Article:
When it comes to handlebar and frame bags, you should make sure they match the dimensions of your bike: road bike handlebars have a very limited width and there is often only a small distance between the top of the handlebars and wheel, depending on the geometry. Especially with small frame sizes, it is also worthwhile making sure that, if you’ve found a frame bag you like, it really fits into your bike’s triangle.

Having a complete set of frame, handlebar and saddle bag gives you a total storage space of almost 30 litres and weighs in at just over one kilogram when empty. This means that you’ll be well equipped for all your road bike adventures, and without much extra weight.

Panniers – The Big Bike Bags for Longer Trips

If you want to head off on a solo adventure for several days and bring cooking equipment, a tent, sleeping bag and mat with you on your bike, you can hardly avoid using a rack with proper bicycle panniers. This is also where the kind of bike you have comes into play: touring bikes and also some gravel bikes have extra brackets on the seat stays so you can easily attach a pannier rack and bags. Brackets for fork bags on the outer sides of the fork are also common on bikes designed for touring purposes. A single pannier alone has a volume of just over 20 litres, and in combination with a second side pannier and larger handlebar and fork bags, it is easy to get around 80 litres of storage space.

It’s clear that such a heavy load is not suitable for carrying on a modern road bike, which usually has a weight limit of around 110 to 130 kilograms. The sporty geometry, slim racing handlebars and delicate lightweight construction are simply not designed for heavy-duty touring use with large panniers. When it comes to trekking or special touring e-bikes, on the other hand, things are different. Therefore, be sure to find out what weight limit your bike can handle before heading off on your cycling trip.

Important Criteria When Choosing Your Bike Bag

One thing to bear in mind right from the start: there is no such thing as the “perfect bag”. Every bicycle bag is, in a sense, a compromise between storage space, weight and usage. With the advice outlined above, you should be able to narrow down some of the best bike bag types for your purposes. So now it's time to find a specific model. But what should you pay attention to when comparing models? We’ve created a checklist below to help you choose your bike bag(s):

  • What do you primarily want to use your bike bag(s) for? Are they for using in everyday life or on tours and holidays?
  • Which bike do you want to mount your bags on? Is it, for example, a gravel or a trekking bike?
  • Does the bag fit the dimensions of your bike or rack?
  • What features should your bicycle bags have? Are you looking for a solution that is as lightweight as possible? Or do you need a particularly large amount of storage space?
  • What about a waterproof bike bag - what weather conditions will you be traveling in? Waterproof bike bags have the advantage that you don't have to worry about wet belongings when you're out and about.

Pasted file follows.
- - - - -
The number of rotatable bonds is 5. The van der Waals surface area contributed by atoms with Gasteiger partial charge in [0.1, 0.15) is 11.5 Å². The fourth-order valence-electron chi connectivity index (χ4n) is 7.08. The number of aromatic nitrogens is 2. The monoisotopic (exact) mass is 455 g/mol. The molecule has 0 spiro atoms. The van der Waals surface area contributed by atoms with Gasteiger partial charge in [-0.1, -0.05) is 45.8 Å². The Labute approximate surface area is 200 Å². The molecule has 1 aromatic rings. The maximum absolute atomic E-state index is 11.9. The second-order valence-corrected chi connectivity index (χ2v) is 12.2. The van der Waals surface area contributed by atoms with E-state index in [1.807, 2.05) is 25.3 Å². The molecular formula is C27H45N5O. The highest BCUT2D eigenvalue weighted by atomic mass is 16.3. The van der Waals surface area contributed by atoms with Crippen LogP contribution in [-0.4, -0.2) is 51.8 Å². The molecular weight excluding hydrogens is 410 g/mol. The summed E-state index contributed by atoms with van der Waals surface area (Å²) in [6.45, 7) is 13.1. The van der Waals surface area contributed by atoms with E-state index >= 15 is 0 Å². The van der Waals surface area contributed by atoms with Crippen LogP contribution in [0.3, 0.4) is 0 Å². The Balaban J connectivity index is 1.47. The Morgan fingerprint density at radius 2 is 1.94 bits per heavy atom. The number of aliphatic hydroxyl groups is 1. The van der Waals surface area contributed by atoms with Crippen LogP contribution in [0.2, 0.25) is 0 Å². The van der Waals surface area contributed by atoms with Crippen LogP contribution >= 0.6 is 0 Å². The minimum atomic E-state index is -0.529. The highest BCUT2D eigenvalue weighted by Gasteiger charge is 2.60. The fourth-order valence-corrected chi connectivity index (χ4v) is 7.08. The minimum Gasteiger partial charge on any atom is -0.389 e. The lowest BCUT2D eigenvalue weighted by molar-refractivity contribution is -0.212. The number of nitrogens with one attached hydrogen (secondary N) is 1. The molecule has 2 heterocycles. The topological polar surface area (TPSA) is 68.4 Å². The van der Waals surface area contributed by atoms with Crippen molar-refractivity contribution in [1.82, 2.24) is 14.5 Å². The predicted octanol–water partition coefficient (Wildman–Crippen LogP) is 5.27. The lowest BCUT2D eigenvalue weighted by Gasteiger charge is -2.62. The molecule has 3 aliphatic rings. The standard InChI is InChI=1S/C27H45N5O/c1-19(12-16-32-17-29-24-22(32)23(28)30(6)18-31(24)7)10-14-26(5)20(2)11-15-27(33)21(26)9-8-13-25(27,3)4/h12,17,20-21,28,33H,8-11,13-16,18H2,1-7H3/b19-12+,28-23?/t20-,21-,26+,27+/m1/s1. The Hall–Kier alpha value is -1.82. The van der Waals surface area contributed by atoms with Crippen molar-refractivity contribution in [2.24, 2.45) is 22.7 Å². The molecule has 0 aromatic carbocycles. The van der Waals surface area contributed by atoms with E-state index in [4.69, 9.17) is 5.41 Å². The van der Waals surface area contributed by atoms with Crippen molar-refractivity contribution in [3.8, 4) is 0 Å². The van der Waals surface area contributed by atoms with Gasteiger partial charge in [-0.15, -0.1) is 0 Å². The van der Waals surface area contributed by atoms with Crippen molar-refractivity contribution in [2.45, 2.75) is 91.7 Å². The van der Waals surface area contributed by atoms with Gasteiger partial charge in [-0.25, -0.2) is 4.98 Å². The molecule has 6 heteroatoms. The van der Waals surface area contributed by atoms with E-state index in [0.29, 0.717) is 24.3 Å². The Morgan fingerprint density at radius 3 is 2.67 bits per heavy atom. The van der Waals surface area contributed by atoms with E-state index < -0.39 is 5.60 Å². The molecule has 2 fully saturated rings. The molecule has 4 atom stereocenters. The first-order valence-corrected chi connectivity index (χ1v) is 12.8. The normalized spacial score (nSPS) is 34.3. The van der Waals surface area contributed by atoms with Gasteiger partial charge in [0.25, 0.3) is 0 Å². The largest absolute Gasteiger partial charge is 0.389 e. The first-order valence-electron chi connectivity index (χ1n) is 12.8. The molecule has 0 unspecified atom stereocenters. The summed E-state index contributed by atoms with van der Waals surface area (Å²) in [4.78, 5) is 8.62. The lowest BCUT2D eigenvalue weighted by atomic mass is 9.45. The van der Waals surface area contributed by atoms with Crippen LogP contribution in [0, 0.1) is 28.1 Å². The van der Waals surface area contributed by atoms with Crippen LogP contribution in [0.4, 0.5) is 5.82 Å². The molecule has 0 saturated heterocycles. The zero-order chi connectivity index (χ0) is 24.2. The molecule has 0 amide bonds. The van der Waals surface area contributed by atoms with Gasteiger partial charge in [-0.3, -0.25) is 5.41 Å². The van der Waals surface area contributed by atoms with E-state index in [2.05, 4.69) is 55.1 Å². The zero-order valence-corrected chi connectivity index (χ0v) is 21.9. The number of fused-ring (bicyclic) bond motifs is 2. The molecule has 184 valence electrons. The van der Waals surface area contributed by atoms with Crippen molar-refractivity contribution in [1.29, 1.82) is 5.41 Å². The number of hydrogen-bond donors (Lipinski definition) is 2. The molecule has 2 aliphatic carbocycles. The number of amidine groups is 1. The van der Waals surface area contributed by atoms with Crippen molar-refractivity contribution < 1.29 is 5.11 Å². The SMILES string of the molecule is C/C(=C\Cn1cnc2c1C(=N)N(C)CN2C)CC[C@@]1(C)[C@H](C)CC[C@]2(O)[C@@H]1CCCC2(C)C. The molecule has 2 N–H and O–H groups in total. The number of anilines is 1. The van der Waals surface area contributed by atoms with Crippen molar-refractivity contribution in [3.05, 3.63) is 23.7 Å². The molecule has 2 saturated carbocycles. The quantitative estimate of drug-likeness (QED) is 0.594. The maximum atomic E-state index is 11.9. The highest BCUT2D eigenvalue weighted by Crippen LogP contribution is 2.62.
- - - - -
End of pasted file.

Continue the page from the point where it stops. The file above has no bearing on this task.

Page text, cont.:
• How intuitive and practical should the bags be to use? Is it important for you to be able to quickly access what you need? This plays a key role in sports and races.
  • Should the bag have other special features, such as a transparent window for a map?
  • Do you want to be able to remove the bag(s) easily? This may be particularly important when it comes to bags for commuting or grocery shopping.

Tips and Tricks for Using Bike Bags

Once you've found your personal favourite, nothing will stand in your way of adventure. To make sure you have fun with your new-found cycling freedom right from the get-go, take note of the following tips so nothing can go wrong:

  • Attachment: avoid damaging the paint on your bike by paying attention to areas of friction between the bag and frame. Especially bags which are only attached to the bike with Velcro tend to leave scratches and paint marks behind. Top tip: some tape is good for protecting the places where you’ve attached the bags.
  • Packing: staying minimal is the order of the day when packing. Not only do you have to painfully drag every extra gram up every single climb, but unnecessary objects also take up valuable storage space that you need for your essentials. What’s more, make sure that you place heavy objects as close as possible to the point where the bag is attached to the bike so as to stop the bag from swaying or jumping unnecessarily.
  • Testing it out: before you go on your first long trip, be sure to test your new setup out. Doing a test pack and ride beforehand will quickly reveal any potential equipment problems and weak points. This will save you valuable time and stop you worrying during your actual trip.
  • Staying secure: if you occasionally have to take your eyes off your bike to go shopping, for example, you should consider using an additional anti-theft device for your bags. Depending on the type of bag, a slim cable with a padlock may be a good solution so that you can quickly run a few errands.
  • Keeping things in place: if your routes take you over rough terrain or you’re planning to ride some trails, rubber straps can be worthwhile to keep your luggage in place. These additional straps provide security and stability when riding over bumpy ground, so your luggage will stay where it belongs and you can enjoy your new-found cycling freedom to the full.

Shop Bike Bags at BIKE24

Bicycle bags have become a great alternative to baskets for making it possible for cyclists to transport their belongings with them. There are bicycle bags available for every purpose – from everyday use to sport and races. The right bicycle bag for you depends on your needs, on the one hand, and on the technical requirements of your bike on the other. In any case, our range of bicycle bags is vast so you’ll find something to suit you, regardless of whether you're planning a cycling tour around the world or simply looking for help for your trips to the supermarket.